manipulates the IV, but takes place in a
natural setting. A natural experiment has
a natually occuring IV that isn't
manipulated by the experimenter.
2.5 Strengths: From the data gathered we can assume a cause and effect
relationship and by manipulating the IV we can observe the effect it has on
2.6 Weaknesses: P's are in an artifical situation which may lack realism
and P's may respond to the experimenter cues. This may mean the
results can't be generalised.
3.1 A correlation is a way of measuring the relationship between two
variables. A positive correlation is when the two variables increase
together. A negative correlation is when one variable increases
while the other decreases. A zero correlation is when there is no
relationship between the two variables.
3.1.1 Strengths of correlations:
Correlations can be used when it
would be unethical to conduct an
experiment. If the correlation is
significant, then this justifies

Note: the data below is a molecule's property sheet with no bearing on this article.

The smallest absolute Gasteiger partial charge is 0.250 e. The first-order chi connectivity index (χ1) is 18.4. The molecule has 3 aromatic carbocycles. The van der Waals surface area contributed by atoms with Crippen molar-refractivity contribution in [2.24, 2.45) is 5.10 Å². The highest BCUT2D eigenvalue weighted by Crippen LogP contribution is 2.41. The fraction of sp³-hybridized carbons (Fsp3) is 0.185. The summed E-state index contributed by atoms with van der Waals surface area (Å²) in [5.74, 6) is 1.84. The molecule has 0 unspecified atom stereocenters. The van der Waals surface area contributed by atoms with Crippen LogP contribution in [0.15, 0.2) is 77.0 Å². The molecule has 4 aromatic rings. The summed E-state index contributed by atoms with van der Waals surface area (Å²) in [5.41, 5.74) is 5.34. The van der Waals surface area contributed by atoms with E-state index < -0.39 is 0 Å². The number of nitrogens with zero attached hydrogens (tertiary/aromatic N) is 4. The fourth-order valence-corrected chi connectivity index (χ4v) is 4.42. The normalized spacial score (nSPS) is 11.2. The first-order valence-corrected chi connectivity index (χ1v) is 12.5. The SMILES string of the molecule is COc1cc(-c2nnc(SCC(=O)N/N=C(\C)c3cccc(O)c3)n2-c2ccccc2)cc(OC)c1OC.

further investigation. If the
correlation isn't significant, then
you can rule out a casual
3.1.2 Weaknesses of correlations: Data
can be mis-interpreted and
assume a cause and effect
relationship, where it isn't possible
to do so; As you can only find a
link between the two variables.
There may be other unknown
variables that explain why the
co-variables being studied are
linked. Extraneous variables can
lead to a false conclusion.
3.2 A scattergraph is a graph that shows the
relationship between two sets of data
(co-variables) by plotting dots to represent
each set of scores. For each individual, we
obtain a score for each co-variable.
3.2.1 The extent of a correlation is described used a
correlation co-efficient. This is a number between +1
and -1. +1 is a perfect positive correlation and -1 is a
perfect negative correlation.